The Daily Flash -Eco, Space, Tech (5/27)

Black_hole_displacement-660x449 Black Hole Found in Unexpected Place

Detailed Hubble images reveal a single supermassive black hole wandering away from its host galaxy’s center where it belongs. The misplaced black hole is probably the result of a merger between two smaller black holes, but could also have been pushed by a jet of matter extending from the galaxy’s core. Nearly every galaxy has a supermassive black hole — millions to billions of times more massive than our sun — nestled in its center. Astronomers think galaxies frequently collide and merge to make bigger galaxies. When the galaxies merge, the theory goes, so do their black holes. Previous observations have caught such mergers in the act — but always when the black holes were thousands of light years apart, before they merged. “This is the first time we have seen the merger after it has happened,” said Eric Perlman of the Florida Institute of Technology at a press conference at the American Astronomical Society meeting in Miami on May 25. 

Ion_jpl_big Darwinian spacecraft engine to last twice as long

Space agencies may one day have Charles Darwin to thank for the longevity of their spacecraft. The life expectancy of a popular type of ion engine has been almost doubled using software that mimics the way natural selection evolves ever fitter designs. Electrostatic ion engines are becoming popular in space missions. Instead of relying on burning large amounts of heavy liquid propellant for thrust, they use solar power to ionise a small supply of xenon gas. A high voltage applied across a pair of gridded electrodes sends the positively charged ions rushing at high speed towards the negative electrode. Most ions pass through the grid, generating thrust. However, some ions collide with the grid itself, causing it to gradually wear out, says Cody Farnell, a space flight engineer at Colorado State University in Fort Collins. Simulations suggest grids in a typical NASA engine will last 2.8 years – but Farnell wondered whether changing the grid's design could extend its lifespan.

Tfuytfuytfutfyu-e1274884521454 Did faulty cement prime Deepwater Horizon for blowout?

A failed cement plug could have contributed to the blowout of an exploration well in the Gulf of Mexico, which is still pumping out oil one month on. Congressional hearings held earlier this month heard that key safety tests carried out as the well was being dug may have been inconclusive. As part of the drilling process, a cement plug is placed at the bottom of the well in order to temporarily shut it off prior to pumping the oil out. While the cement is drying, mud is loaded into the top of the well to prevent a gas surge. Before removing the mud, pressure tests are carried out to ensure the plug is holding. James Dupree, a senior BP official, has claimed that the results of the tests on the Gulf of Mexico plug, carried out on 20 April, were inconclusive. Yet the mud was removed – which may be what led to a ball of gas rushing up the well and exploding at the surface. "It's like taking out your most critical defence when you are being attacked," said Satish Nagarajaiah of Rice University.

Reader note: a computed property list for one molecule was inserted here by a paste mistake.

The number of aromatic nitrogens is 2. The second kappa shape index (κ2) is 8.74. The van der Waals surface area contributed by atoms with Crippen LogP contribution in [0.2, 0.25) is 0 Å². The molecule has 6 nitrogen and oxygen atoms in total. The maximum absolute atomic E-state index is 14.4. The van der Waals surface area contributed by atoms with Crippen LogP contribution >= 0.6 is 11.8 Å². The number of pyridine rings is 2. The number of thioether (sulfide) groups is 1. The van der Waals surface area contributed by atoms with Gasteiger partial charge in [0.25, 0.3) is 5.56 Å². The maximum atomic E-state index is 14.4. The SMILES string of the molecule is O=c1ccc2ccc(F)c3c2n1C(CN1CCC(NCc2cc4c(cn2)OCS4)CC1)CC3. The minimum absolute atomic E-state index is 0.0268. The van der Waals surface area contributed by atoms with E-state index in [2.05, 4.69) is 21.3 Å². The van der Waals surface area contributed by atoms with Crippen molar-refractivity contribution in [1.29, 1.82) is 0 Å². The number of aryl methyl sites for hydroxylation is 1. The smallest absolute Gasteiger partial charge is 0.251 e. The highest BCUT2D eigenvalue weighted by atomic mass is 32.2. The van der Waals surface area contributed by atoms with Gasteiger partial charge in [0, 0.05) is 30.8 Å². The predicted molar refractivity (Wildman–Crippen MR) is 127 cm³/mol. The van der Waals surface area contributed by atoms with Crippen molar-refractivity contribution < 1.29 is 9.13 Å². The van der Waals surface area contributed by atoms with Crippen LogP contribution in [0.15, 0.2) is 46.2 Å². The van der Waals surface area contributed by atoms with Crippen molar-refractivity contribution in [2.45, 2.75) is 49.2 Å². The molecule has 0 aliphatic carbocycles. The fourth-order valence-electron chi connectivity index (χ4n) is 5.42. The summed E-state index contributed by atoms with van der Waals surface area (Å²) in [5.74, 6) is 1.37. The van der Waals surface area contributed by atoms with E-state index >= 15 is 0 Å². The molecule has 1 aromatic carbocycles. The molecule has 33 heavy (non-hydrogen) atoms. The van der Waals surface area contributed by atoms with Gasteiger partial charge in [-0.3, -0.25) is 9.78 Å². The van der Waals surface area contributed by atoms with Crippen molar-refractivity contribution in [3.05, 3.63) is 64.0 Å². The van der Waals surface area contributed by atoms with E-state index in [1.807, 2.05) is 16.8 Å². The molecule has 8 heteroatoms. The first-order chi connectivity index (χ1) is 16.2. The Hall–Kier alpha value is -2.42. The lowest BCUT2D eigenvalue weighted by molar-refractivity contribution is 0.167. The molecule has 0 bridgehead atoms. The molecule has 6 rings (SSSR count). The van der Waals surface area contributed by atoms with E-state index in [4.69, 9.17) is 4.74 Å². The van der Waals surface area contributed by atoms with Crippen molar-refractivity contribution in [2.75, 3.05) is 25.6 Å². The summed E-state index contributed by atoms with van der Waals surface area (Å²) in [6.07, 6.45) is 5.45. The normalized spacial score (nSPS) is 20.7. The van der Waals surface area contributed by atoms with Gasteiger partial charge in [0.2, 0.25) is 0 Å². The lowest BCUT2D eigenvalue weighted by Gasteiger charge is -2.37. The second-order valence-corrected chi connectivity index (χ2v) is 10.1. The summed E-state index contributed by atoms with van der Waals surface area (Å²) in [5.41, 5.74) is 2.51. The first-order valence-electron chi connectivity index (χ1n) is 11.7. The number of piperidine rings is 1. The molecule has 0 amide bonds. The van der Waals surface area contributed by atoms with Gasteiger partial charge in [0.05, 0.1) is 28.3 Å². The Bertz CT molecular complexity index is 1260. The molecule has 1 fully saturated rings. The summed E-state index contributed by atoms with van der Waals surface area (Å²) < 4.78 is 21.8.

Facebook-privacy Facebook Announces New Privacy Features

Following weeks of debate over Facebook and privacy, the company is announcing new features to address the criticism that has emerged since the launch of the Open Graph and Instant Personalization. Facebook isn’t going to remove the dozens of privacy controls that let you customize settings for very specific elements of your profile. However, the company is rolling out: One simple control for changing content viewing permissions to friends-only, friends-of-friends, or everyone — it applies to everything you’ve published on Facebook in the past. This setting will also apply to everything you publish in the future, and several more new controls. The new privacy controls will go live in the next few weeks, and Facebook will be inserting a message on user homepages alerting them to the new options. Read more…

Plastic-bags-in-china The Plastic Panic

Bisphenol A, commonly known as BPA, may be among the world’s most vilified chemicals. The compound, used in manufacturing polycarbonate plastic and epoxy resins, is found in plastic goggles, face shields, and helmets; baby bottles; protective coatings inside metal food containers; and composites and sealants used in dentistry. As animal studies began to show links between the chemical and breast and prostate cancer, early-onset puberty, and polycystic ovary syndrome, consumer groups pressured manufacturers of reusable plastic containers, like Nalgene, to remove BPA from their products. Warnings went out to avoid microwaving plasticware or putting it in the dishwasher.

500x_yee-flying-car2_aqefy_24431 The Flying Car That Can Blow Up the Death Star

There are flying cars and there are Flying Cars. This is a FLYING CAR. And that's not all, because it can transform. The car concept was created by Pan Jiazhi, Zhu Wenxi and Lai Zexin, working at the Department of Industrial Design in School of Mechanical & Automotive Engineering, China. 

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